"I don't know, Ezra." Travis shook her blonde head doubtfully.
"You said it yourself, it's three against one," the gambler pointed out. "Mrs. Travis, need I remind you? Evening the odds is what I do."
Mary folded her arms and took a few paces as she considered. She stopped abruptly. "Nothing too underhanded," she said to him.
Ezra stuck his hand in the air, putting the other over his heart. "I promise to be as honest as Claire Danae."
"A partnership?" The Clarion owner grinned and stuck out her hand.
Ezra took the hand and gave it a firm shake. "A partnership."
+ + +
"Mary, I am merely saying that we need every competitive advantage we can lay our hands on against the Post."
"Ezra, I said no."
Standish was nothing if not persistent, Mary had to give him that. "Do you realize that photographer of theirs has figured out a way to mass reproduce photographic images in print?" the conman persisted. "They have technology on their side."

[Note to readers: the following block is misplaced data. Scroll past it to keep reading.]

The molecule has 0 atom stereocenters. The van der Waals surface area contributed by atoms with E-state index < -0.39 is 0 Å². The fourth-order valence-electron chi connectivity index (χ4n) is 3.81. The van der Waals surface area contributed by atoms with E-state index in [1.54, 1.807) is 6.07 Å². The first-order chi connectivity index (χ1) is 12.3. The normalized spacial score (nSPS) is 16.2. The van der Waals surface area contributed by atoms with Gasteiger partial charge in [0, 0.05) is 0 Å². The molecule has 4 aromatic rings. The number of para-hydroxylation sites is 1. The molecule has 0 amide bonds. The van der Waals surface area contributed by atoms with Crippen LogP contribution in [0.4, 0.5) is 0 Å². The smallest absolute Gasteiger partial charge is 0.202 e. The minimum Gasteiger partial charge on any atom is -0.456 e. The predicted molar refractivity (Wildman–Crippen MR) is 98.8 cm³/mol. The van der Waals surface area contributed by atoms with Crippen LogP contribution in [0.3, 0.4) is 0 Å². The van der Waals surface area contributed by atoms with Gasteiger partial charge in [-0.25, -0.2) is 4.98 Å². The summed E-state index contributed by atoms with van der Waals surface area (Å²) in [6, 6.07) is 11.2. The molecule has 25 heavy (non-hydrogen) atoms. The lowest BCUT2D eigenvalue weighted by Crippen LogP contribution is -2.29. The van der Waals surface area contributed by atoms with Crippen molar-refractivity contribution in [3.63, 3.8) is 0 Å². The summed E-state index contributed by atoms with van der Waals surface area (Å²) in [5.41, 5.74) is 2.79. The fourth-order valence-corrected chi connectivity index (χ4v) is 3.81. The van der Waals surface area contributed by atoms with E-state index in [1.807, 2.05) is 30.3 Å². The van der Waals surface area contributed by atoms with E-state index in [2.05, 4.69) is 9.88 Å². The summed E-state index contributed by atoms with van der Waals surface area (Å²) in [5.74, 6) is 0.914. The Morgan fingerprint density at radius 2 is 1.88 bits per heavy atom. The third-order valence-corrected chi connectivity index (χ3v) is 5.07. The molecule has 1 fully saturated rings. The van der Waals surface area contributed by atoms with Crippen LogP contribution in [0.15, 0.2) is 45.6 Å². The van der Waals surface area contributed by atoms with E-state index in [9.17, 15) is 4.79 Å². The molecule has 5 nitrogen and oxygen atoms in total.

"That's just a passing trend," Mary dismissed. "People would much rather buy fine art than cold technology. And I am being competitive; I just hired that new illustrator. He does remarkable work."
"Mary, we are sitting on a gold mine here and you refuse to spend but a penny," Ezra returned to their initial subject of dispute.
What had she gotten herself into with this partnership? "Ezra, I will not send my son out to hawk newspapers."
Mary held her ground, but Ezra switched tactics. "A job is the best thing for a lad his age," he argued. "Builds a sense of responsibility and accomplishment. You wanted him to be more involved."
This was not exactly what she'd had in mind, but the Clarion owner didn't respond with an objection, which was all Standish needed to take as consent. He handed Billy a large stack of newspapers and ushered the boy out the door.
"But I want to play," Billy complained.
"You may play when all those papers are sold," Ezra sternly assured him. "Off you go now. Don't worry," the gambler turned to Mary, "it's called incentive." She fired him a doubtful look but said nothing. Mary turned and picked up a second bundle of newspapers sitting on a table behind her, then walked over to Ezra and dumped them in his arms. The Southern gentleman looked at the stack of papers between them. "And just what am I supposed to do with these?" he asked.